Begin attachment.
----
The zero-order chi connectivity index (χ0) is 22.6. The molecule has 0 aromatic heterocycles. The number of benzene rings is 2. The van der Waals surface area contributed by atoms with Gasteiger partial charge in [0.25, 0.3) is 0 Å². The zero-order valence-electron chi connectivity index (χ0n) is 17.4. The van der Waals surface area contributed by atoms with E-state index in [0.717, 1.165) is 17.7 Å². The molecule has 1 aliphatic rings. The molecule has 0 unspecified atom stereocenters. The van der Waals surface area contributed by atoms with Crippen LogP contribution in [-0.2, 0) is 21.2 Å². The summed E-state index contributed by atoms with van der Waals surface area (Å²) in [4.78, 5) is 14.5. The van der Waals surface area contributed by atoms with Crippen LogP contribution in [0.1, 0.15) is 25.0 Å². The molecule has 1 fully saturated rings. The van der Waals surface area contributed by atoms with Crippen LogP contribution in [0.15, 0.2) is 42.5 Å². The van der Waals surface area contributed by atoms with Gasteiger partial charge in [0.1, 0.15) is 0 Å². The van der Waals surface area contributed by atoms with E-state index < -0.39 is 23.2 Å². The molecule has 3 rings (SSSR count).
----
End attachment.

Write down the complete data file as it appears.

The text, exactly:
The zero-order chi connectivity index (χ0) is 22.6. The molecule has 0 aromatic heterocycles. The number of benzene rings is 2. The van der Waals surface area contributed by atoms with Gasteiger partial charge in [0.25, 0.3) is 0 Å². The zero-order valence-electron chi connectivity index (χ0n) is 17.4. The van der Waals surface area contributed by atoms with E-state index in [0.717, 1.165) is 17.7 Å². The molecule has 1 aliphatic rings. The molecule has 0 unspecified atom stereocenters. The van der Waals surface area contributed by atoms with Crippen LogP contribution in [-0.2, 0) is 21.2 Å². The summed E-state index contributed by atoms with van der Waals surface area (Å²) in [4.78, 5) is 14.5. The van der Waals surface area contributed by atoms with Crippen LogP contribution in [0.1, 0.15) is 25.0 Å². The molecule has 1 fully saturated rings. The van der Waals surface area contributed by atoms with Crippen LogP contribution in [0.15, 0.2) is 42.5 Å². The van der Waals surface area contributed by atoms with Gasteiger partial charge in [0.1, 0.15) is 0 Å². The van der Waals surface area contributed by atoms with E-state index < -0.39 is 23.2 Å². The molecule has 3 rings (SSSR count).